Threatening the Supreme Court has become a required public exhibition of faith for Democrats
Sen. Jeanne Shaheen, D-N.H., has joined the growing ranks of members of Congress in issuing a warning to the Supreme Court: reaffirm Roe v. Wade or else.
The “else” varies from promises to pack the court to personal accountability for justices. For Shaheen, it is a promise of “revolution.”
It is the latest demand that the justice yield to popular demand or any countervailing interpretation of the Constitution. Or else.
“So you say you want a revolution.” However, these threats are an attack on the very concept of impartial judicial review. “When you talk about destruction” of our traditions of judicial review, as the Beatles declared in 1968, “you can count me out.”
Threatening the Supreme Court has become something of a required public exhibition of faith for Democrats, a demonstration that abstract notions like judicial independence will not distract from achieving political results.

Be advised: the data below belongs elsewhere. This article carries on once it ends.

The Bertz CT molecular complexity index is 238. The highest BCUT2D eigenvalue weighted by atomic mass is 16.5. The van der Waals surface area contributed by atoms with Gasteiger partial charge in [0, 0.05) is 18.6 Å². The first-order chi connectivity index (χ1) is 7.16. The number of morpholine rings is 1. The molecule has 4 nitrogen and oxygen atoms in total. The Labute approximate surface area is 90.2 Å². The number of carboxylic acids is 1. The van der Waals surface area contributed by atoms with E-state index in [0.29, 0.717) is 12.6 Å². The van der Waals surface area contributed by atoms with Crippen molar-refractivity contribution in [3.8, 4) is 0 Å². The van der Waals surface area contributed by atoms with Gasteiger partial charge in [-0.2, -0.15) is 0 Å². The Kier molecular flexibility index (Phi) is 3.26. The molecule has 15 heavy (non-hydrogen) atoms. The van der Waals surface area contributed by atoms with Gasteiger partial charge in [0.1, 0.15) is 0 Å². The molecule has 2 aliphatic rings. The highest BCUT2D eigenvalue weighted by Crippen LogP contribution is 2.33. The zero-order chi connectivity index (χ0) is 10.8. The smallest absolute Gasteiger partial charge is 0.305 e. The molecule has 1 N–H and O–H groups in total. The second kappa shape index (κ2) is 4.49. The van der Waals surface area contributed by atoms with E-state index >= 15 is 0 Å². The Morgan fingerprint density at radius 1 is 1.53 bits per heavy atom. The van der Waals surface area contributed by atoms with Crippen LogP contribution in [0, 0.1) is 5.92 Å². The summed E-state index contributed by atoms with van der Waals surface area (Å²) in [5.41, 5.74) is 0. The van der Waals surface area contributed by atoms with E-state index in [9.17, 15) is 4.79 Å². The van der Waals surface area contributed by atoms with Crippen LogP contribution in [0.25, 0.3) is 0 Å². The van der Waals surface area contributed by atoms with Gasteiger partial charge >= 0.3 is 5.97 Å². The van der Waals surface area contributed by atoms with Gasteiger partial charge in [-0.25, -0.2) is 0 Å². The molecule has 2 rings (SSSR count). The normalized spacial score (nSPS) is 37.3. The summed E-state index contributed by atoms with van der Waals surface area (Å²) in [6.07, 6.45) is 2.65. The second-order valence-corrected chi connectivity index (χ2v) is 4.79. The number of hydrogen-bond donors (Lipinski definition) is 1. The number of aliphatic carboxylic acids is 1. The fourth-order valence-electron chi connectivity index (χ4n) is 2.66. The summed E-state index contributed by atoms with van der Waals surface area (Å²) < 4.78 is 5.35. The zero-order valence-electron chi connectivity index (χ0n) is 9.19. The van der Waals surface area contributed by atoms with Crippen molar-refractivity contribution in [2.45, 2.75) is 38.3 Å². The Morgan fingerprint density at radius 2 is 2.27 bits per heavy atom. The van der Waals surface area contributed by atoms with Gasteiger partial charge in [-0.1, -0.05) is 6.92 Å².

Sen. Richard Blumenthal, D-Conn., previously warned the Supreme Court that, if it continued to issue conservative rulings or “chipped away at Roe v Wade” it would trigger “a seismic movement to reform the Supreme Court. It may not be expanding the Supreme Court, it may be making changes to its jurisdiction, or requiring a certain numbers of votes to strike down certain past precedents.”
Senate Majority Leader Chuck Schumer, D-N.Y., called out Justices Neil Gorsuch and Brett Kavanaugh, declaring in front of the Supreme Court, “I want to tell you, Gorsuch, I want to tell you, Kavanaugh, you have released the whirlwind, and you will pay the price.”
The message is clear and unambiguous: vote “correctly” or you will face personal or institutional repercussions.
It was once viewed as anathema to attack the court or threaten retaliation if justices did not vote as demanded.
According to these politicians, the media and many in academia, justices should consider such consequences in reading the Constitution. These types of extrinsic considerations are anathema to ethical judging. A jurist should not be concerned how her ruling will be received as opposed to whether it is based on principled interpretative principles.